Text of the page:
MiyoLinux: A Lightweight Distro with an Old-School Approach


I must confess, although I often wax poetic about the old ways of the Linux desktop, I much prefer my distributions to help make my daily workflow as efficient as possible. Because of that, my taste in Linux desktop distributions veers very far toward the modern side of things. I want a distribution that integrates apps seamlessly, gives me notifications, looks great, and makes it easy to work with certain services that I use.

However, every so often it’s nice to dip my toes back into those old-school waters and remind myself why I fell in love with Linux in the first place. That’s precisely what MiyoLinux did for me recently. This lightweight distribution is based on Devuan and makes use of the i3 Tiling Window Manager.

Why is it important that MiyoLinux is based on Devuan? Because that means it doesn’t use systemd. There are many within the Linux community who’d be happy to make the switch to an old-school Linux distribution that opts out of systemd. If that’s you, MiyoLinux might just charm you into submission.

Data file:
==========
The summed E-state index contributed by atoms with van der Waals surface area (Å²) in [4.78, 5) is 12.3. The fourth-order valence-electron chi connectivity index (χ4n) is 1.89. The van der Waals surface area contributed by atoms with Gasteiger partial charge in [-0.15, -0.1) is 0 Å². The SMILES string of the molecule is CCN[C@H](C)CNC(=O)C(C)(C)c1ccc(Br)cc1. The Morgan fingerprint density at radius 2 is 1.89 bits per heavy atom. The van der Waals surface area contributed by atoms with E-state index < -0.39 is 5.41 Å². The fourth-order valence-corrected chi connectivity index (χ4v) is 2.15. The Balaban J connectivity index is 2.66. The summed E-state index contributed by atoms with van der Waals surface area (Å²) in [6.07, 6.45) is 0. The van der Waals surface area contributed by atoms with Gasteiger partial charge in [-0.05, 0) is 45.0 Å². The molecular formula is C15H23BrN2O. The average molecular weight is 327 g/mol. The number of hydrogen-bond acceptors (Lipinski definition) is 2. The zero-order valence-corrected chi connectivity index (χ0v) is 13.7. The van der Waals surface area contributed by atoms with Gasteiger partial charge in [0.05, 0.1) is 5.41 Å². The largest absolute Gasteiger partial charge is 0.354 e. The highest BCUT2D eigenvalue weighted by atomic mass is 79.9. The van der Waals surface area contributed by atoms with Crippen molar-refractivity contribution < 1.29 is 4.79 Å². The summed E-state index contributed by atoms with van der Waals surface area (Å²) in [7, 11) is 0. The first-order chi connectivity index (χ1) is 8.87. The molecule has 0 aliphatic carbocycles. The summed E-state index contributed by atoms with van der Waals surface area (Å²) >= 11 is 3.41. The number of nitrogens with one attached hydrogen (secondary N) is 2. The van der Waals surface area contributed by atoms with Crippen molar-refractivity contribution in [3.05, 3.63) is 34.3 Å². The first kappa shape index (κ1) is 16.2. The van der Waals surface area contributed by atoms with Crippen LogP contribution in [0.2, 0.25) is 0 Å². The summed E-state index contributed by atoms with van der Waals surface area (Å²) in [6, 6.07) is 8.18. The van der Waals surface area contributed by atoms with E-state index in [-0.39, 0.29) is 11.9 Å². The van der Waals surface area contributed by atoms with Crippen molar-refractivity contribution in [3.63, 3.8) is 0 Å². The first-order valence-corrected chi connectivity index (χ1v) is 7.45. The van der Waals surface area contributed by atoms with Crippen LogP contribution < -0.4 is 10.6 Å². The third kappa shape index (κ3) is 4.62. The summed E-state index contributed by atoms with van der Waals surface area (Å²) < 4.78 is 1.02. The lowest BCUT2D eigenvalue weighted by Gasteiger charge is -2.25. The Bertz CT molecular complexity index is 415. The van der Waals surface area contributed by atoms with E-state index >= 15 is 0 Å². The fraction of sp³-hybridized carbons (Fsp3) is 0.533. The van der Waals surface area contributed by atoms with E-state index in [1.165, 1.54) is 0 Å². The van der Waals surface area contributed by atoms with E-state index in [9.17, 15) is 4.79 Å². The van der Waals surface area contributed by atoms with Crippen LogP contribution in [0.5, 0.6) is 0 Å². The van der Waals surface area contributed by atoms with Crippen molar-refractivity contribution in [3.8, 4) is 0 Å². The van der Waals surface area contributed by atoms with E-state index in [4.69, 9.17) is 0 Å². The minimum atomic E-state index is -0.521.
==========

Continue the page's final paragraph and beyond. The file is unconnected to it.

But don’t think MiyoLinux is going to be as easy to get up and running as, say, Ubuntu Linux, Elementary OS, or Linux Mint. Although it’s not nearly as challenging as Arch or Gentoo, MiyoLinux does approach installation and basic usage a bit differently. Let’s take a look at how this particular distro handles things.


The installation GUI of MiyoLinux is pretty basic. The first thing you’ll notice is that you are presented with a good amount of notes, regarding the usage of the MiyoLinux desktop. If you happen to be testing MiyoLinux via VirtualBox, you’ll wind up having to deal with the frustration of not being able to resize the window (Figure 1), as the Guest Additions cannot be installed. This also means mouse integration cannot be enabled during the installation, so you’ll have to tab through the windows and use your keyboard cursor keys and Enter key to make selections.